By Barrie Rogers, Debbie Dooly

Part of Cooking with Chia For Dummies Cheat Sheet

The term superfood is overused by marketing agencies to promote different foods that really don’t deserve the title. However, chia has so many different properties and is high in so many essential nutrients that it more than deserves to call itself a superfood. Here’s why:

  • It’s high in omega-3 fatty acids. Chia is one of the highest plant sources of omega-3 fatty acids in the world, and omega-3s have many benefits to health such as improved memory and concentration, better mental health, and lower cholesterol levels.

  • It’s a complete protein. Chia has all the essential amino acids that are needed for cell growth and repair. This is unusual in a plant, so chia is an especially beneficial source of protein for vegetarians and vegans.

  • It’s high in antioxidants. Chia contains many antioxidants that are known to fight disease and promote health.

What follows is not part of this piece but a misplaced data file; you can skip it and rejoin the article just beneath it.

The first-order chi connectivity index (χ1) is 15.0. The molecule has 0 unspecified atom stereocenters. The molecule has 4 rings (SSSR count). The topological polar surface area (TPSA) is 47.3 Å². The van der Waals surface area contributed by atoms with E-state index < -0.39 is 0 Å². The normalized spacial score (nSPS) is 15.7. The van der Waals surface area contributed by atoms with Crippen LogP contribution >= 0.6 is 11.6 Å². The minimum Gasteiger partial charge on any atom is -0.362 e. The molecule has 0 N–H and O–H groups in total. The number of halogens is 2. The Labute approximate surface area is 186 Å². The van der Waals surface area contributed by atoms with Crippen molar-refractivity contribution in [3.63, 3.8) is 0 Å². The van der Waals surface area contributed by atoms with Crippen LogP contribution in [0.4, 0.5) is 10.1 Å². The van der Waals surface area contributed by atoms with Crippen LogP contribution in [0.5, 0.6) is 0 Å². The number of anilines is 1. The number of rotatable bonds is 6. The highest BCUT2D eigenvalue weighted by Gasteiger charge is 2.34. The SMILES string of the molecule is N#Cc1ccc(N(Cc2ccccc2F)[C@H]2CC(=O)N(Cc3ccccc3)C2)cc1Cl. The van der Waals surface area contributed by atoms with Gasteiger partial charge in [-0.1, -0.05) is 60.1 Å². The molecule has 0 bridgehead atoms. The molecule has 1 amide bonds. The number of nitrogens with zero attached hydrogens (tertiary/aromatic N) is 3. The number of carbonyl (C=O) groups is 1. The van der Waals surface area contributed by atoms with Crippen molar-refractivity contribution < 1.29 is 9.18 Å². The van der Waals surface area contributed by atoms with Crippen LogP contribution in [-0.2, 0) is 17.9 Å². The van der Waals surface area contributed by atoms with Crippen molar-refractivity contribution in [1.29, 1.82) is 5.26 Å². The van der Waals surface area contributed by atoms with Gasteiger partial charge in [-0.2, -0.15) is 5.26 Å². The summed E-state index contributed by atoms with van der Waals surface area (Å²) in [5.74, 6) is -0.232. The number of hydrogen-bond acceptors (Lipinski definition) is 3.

• Its nutrients are bioavailable. Chia’s nutrients are easily absorbed by the body, which means that the nutrients can be put to work fast to help fuel the body and promote health.

  • It’s versatile. Chia has little or no taste and a long shelf-life, so it has many applications. It can be used in any recipe without affecting the flavor, and its nutrients remain stable for a long time.

  • It’s hydrophilic. Chia absorbs up to ten times its weight in water and helps to slow the conversion of carbohydrates to sugars. This helps you avoid sugar peaks and troughs and provides more sustained energy.

  • It’s loaded with vitamins and minerals. Chia is high in vitamins and minerals such as iron, calcium, magnesium, zinc, the B vitamins, and selenium.